The first tour buses pull up to China's Wolong Nature Reserve just after lunch. Giddy from the drive past polluted towns and chemical factories, the passengers stagger out into the parking lot and make their way to the four white-tiled souvenir booths. Cigarettes, lighters, backpacks and almost everything else for sale bears the likeness of China's national treasure, the panda. After stocking up on tchotchkes, the tourists move on to the Panda Center to experience the real thing: 43 pandas being raised in concrete pens. Wolong, home to about 10 percent of all China's pandas, is the largest of 33 reserves in the country and the most popular by far.
At Wolong, tourists have ample opportunity to reflect on the plight of this tragic animal. The bears, which live only in China and were put on the endangered-species list in 1984, have been declining in population for decades. A survey in 1974 showing that pandas in the Wolong forest had dropped to an alarmingly low 145 prompted the government to set aside the 500,000-acre reserve. It did little good. A 1986 survey, the most recent, turned up only 72 of the creatures at large. Judging from the paucity of recent citings, scientists suspect that the population in Wolong has dropped below the 1986 level; all told, fewer than 1,000 pandas are left.
Now scientists know why the animals are disappearing. A team led by Jianguo Liu, an ecologist at Michigan State University, compared satellite images of the Wolong taken in 1965, 1974 and 1997 and did some scouting on the ground. Their efforts, reported in the journal Science last week, show that the Wolong forest has deteriorated markedly since the reserve was established in 1975. In the panda habitats, trees have actually been disappearing at a faster rate than before the reserve was created, and quicker even than the forests immediately outside the reserve.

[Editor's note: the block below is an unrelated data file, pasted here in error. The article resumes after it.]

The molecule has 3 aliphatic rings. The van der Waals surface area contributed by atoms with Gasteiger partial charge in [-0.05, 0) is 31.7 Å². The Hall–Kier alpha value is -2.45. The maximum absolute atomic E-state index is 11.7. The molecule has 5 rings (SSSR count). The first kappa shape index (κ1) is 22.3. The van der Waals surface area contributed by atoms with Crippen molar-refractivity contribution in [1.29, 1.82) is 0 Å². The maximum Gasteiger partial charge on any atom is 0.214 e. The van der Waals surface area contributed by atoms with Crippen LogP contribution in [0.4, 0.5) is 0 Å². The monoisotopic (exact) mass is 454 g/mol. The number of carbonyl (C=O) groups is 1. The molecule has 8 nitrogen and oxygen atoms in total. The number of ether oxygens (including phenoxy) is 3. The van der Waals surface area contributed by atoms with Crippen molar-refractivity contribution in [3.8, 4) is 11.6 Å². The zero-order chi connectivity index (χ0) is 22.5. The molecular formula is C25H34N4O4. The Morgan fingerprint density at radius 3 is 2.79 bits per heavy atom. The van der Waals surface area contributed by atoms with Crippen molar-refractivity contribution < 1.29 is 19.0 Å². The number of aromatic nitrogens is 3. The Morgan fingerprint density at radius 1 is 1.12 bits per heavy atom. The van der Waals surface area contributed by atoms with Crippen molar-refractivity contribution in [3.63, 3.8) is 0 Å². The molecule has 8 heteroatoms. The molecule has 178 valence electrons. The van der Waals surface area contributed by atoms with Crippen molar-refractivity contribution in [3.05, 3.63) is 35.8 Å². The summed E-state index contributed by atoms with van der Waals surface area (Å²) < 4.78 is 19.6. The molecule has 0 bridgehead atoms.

Once the scientists had identified the problem, the cause became obvious: tourism. Chinese authorities say 30,000 tourists visit each year; a local paper says it's more like 140,000 a year. Everybody agrees that tourism has risen markedly since the panda reserve was created. Just last February, the reserve signed a deal with Luneng, a power company from Shandong province, to upgrade tourist facilities in the area. "We are exploring the area for suitable sites at the moment to find out what can be arranged," says a Luneng official.
The problem is not the tourists per se, but the industry that has sprung up to service them. The biggest culprit is smoked pork, a regional specialty. "In the past," says Liu, who grew up in Hunan province, "no one sold smoked pork. But if you have more tourists buying more pork, that will encourage local residents to produce more. Producing more pork requires fuel wood [to cook it]." Electricity is available, but you have to pay for it. Firewood is free--just cut down a tree.
Although logging is illegal, locals (mostly poor Tibetan farmers) have managed to clear away vast swaths of forest at low altitudes. A few years ago, they started going to higher elevations, closer to where the pandas live. It doesn't take much to disturb the finicky bears. Although Wolong forest elevations vary from about 1,200 meters to 6,250 meters above sea level, the pandas thrive only in a narrow band between 2,250 and 2,750 meters. Females give birth only once every two years and prefer to raise their cubs inside hollow trees. Logging destroys denning sites. And by creating gaps in the forest, it cuts off segments of the population from one another, possibly causing the animals to inbreed and lowering their birth rate. Exacerbating the problem, the population of local residents swelled 70 percent between 1975 and 1995, to 4,260.
It is not uncommon for residents who live near reserves to compete for resources with endangered species. The challenge for conservationists is to provide locals with a way to benefit from tourism that doesn't destroy the local habitat. In China's Wanglang region, for instance, local farmers serve as tour guides, sell handmade crafts and stage cultural performances. "You have to help local people find ways to earn a living," says Karen Baragona, a panda expert at the World Wild-life Foundation. "You can't do conservation in a vacuum."